The Corona/Portable illustrated is a manually-operated 7-column machine for decimal currency. It was probably built in the early 1930s. The machine has a Non-add key, but there is no provision for subtraction or repeated addition. The printing mechanism moves the platen roller forward to take an impression from the fixed type carriers, then back about 30mm so that the impression is clearly visible. Both the ribbon spools are on the left-hand side.
Addo Model 9-K, S/N A52405
Manual, 8/9 columns, Sterling with farthings.
Dimensions: 160W x 340D x 205H, overall width 250mm
Manufactured: Aktiebolaget Addo, Malmo, Sweden, 1940s
The Addo company of Malmo in Sweden produced a range of slide-set adding machines from 1920. These were replaced in 1927 by full-keyboard adding and listing machines. Ten-key machines were produced from 1936, and pin-wheel machines under the "Multo" brand from 1949. Addo was absorbed into the Advidaberg/Facit/Odhner group in 1966.
This Addo Model 9-K is a full-keyboard machine for Sterling currency, with farthings. It has a heavy black Bakelite casing, and sits on a solid rubber mat about 20mm thick. The machine is relatively narrow, with the function keys at the top of the keyboard rather than at the side. (The central key with the "missing" keytop is a latch for the adjacent subtraction key). The machine has direct subtraction and true negative balance, but still requires a blank stroke before taking a total if carries are pending.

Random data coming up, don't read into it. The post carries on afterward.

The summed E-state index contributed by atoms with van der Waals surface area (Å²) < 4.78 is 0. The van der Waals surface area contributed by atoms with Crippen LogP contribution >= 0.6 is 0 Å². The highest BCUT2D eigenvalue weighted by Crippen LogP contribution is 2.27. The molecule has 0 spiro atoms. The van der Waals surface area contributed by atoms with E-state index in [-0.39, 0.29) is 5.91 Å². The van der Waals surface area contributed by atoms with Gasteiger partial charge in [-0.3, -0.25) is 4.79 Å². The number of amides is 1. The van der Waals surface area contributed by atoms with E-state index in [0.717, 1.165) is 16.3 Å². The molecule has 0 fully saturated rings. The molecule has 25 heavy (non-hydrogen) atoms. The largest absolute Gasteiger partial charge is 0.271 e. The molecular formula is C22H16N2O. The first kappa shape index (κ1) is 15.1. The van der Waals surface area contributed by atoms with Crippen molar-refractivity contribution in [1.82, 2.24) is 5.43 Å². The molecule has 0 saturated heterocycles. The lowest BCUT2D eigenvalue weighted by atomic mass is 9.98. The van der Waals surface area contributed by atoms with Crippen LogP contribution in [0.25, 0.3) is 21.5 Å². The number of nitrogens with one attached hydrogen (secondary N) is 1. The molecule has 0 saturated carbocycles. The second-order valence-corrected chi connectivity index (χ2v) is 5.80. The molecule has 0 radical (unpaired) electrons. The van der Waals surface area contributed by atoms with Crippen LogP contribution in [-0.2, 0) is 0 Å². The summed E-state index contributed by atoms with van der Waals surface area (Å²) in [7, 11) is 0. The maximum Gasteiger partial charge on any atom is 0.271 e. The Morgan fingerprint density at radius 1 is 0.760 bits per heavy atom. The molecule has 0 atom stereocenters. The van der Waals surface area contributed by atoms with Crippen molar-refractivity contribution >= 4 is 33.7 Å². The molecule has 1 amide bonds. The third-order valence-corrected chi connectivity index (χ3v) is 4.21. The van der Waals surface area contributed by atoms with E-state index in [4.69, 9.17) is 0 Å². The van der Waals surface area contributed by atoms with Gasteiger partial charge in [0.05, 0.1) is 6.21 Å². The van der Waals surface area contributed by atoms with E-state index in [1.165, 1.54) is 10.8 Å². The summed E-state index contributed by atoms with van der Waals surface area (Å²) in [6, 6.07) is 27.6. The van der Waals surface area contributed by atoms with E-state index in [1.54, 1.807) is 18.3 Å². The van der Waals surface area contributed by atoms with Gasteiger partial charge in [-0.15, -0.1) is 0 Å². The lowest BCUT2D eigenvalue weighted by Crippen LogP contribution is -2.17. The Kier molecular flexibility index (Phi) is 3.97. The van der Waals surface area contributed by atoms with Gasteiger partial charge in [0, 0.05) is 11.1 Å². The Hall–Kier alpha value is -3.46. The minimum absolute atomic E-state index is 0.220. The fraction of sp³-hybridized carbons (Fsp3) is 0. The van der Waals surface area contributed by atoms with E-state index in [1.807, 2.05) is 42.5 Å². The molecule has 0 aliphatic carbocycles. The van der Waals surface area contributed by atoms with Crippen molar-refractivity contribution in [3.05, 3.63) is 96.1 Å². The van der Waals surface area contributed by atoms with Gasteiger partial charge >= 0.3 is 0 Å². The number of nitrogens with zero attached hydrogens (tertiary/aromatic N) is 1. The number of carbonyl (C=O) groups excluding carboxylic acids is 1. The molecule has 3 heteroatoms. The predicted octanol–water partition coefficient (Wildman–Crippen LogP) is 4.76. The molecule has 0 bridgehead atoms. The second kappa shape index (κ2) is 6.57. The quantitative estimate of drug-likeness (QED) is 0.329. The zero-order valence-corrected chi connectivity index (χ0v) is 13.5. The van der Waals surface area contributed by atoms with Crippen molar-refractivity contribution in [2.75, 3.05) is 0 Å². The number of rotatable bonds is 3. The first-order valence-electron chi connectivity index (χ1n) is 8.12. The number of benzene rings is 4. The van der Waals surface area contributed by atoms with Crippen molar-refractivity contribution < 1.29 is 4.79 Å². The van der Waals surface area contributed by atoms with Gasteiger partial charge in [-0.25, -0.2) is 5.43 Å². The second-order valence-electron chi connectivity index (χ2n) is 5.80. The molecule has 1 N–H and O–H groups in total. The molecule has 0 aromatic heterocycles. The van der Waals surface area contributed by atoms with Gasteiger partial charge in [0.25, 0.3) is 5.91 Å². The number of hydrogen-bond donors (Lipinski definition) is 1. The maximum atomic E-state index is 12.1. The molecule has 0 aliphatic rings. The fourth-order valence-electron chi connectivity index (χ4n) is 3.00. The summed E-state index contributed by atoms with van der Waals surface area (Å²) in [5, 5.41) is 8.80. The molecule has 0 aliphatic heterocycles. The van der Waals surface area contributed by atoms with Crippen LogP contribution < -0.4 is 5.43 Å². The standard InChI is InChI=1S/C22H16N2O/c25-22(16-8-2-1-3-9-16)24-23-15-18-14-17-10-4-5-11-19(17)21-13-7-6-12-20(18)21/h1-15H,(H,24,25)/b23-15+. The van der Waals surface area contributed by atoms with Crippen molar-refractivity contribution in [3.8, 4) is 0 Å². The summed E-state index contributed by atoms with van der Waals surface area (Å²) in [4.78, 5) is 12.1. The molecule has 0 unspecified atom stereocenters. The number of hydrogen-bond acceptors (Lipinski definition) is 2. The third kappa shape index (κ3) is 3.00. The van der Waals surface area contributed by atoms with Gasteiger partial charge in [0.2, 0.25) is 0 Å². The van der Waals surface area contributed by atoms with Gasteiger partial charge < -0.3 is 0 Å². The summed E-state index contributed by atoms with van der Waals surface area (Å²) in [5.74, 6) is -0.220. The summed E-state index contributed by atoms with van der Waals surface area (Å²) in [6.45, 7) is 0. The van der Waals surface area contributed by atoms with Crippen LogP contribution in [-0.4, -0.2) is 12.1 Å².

Adwel Model W504, S/N 799113
Manual, 7/8 columns, decimal.
Dimensions: 210W x 320D x 170H
Manufactured: Bergen, Norway, 1960s.
The Adwel is a full-keyboard office adding machine for decimal currency, with add, subtract, sub-total, and total. The machine has a Repeat key for multiplication, but there is no non-add function, and no blank stroke elimination.
Follow the link above for a more detailed description of the Adwel mechanism.
Clary Model 189, S/N 231264
Electric, 8/9 columns, decimal.
Dimensions: 230W x 370D x 190H
Manufactured: Clary Corporation, San Gabriel, California
The Clary Corporation built a range of calculating, multiplying, and accounting machines from the early 1940s. The family-owned company still exists, but is no longer in the calculator business.
This Model 189 is an electrically-operated decimal machine with direct subtraction, Non-add, and Repeat functions. Several of the function keys are duplicated to simplify operation with either hand.
The machine illustrated was originally used in the office of T.G.Cobbledick & Co, who operated a long-established motor garage and dealership in Traralgon in country Victoria.
Underwood Sundstrand Model 8112, S/N 312808
Manual, 8/9 columns, Sterling.
Dimensions: 215W x 385D x 250H
Manufactured: Underwood Elliott Fisher Co, USA, 1930s